Court hears the prison bond of released killer Kelly Noble was 'lost or never signed'
Published 21/01/2013 | 17:10
THE Court of Criminal Appeal has heard that it is unknown whether Kelly Noble entered a bond when leaving prison or whether the bond has been "misplaced".
Noble was released in 2010 from her eight-year sentence for stabbing to death a young mother outside a supermarket.
The three-judge court this morning made no order with regard to a motion brought by the State, having found that it had no jurisdiction to address the matter in the absence of a bond.
Prisoners leaving jail to serve the suspended portion of a sentence normally sign a bond before the prison governor to be of good behaviour and keep the peace.
Mr Justice Adrian Hardiman, presiding, said the motion concerned an allegation that Noble (26) had reoffended “in an entirely different way” to her manslaughter conviction.
In March 2007 Noble was sentenced to 10 years with two years suspended by Mr Justice Barry White after a Central Criminal Court jury found her not guilty of murder but guilty of the manslaughter of Emma McLoughlin (19), who was stabbed in the chest in Laytown, Co Meath, on June 2nd, 2006.
The mother of two appealed against the severity of that sentence, and in February 2008 the Court of Criminal Appeal (CCA) substituted the original sentence with one of eight years with two years suspended.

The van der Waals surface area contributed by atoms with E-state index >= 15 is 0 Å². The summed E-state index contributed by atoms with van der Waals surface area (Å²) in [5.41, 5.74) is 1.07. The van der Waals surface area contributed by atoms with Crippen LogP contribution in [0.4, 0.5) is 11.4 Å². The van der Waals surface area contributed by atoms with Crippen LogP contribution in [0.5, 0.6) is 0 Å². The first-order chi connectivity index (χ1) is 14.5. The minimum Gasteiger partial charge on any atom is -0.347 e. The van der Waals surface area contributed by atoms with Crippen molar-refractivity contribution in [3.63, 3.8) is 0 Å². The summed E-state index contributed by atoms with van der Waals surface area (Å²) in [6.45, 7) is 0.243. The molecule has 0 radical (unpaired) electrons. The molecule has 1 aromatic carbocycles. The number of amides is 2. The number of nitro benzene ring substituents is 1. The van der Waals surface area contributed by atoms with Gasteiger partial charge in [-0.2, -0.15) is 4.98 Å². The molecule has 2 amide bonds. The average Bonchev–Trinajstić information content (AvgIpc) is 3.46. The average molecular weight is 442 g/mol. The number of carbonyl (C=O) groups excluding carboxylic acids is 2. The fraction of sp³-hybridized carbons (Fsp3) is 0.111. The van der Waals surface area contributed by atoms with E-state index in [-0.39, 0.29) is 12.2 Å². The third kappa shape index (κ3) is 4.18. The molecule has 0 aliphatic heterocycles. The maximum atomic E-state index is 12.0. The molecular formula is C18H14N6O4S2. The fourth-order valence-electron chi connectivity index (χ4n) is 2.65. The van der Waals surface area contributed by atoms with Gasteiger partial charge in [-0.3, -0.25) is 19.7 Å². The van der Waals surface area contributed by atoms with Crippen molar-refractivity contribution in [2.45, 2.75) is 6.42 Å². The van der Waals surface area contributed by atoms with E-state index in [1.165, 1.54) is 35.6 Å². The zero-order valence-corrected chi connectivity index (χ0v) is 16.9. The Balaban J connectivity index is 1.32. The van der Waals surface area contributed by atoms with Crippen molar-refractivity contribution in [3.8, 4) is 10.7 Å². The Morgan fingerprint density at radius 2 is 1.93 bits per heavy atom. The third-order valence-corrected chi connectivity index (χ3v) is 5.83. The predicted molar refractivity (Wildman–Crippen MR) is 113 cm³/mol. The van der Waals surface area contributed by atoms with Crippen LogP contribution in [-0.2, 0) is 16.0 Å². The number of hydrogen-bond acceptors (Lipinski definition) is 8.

Mr Justice Hardiman said that Noble, who was not present for this morning’s hearing, had left prison and that it was unknown whether or not she signed a bond upon her release.
He said the “unfortunate circumstance” was that there was “no sign” of any bond entered in to by Noble upon her release from prison.
Mr Justice Hardiman said the court had before it an affidavit stating that either no bond was entered in to or the bond was “misplaced” and cannot now be located.
He said that the court found this was a “very serious matter” and should be subject to “very serious inquiry” by the appropriate authorities.
Mr Justice Hardiman said the appeal court’s jurisdiction was dependent on such a bond and in its absence the court had no jurisdiction to address the matter further.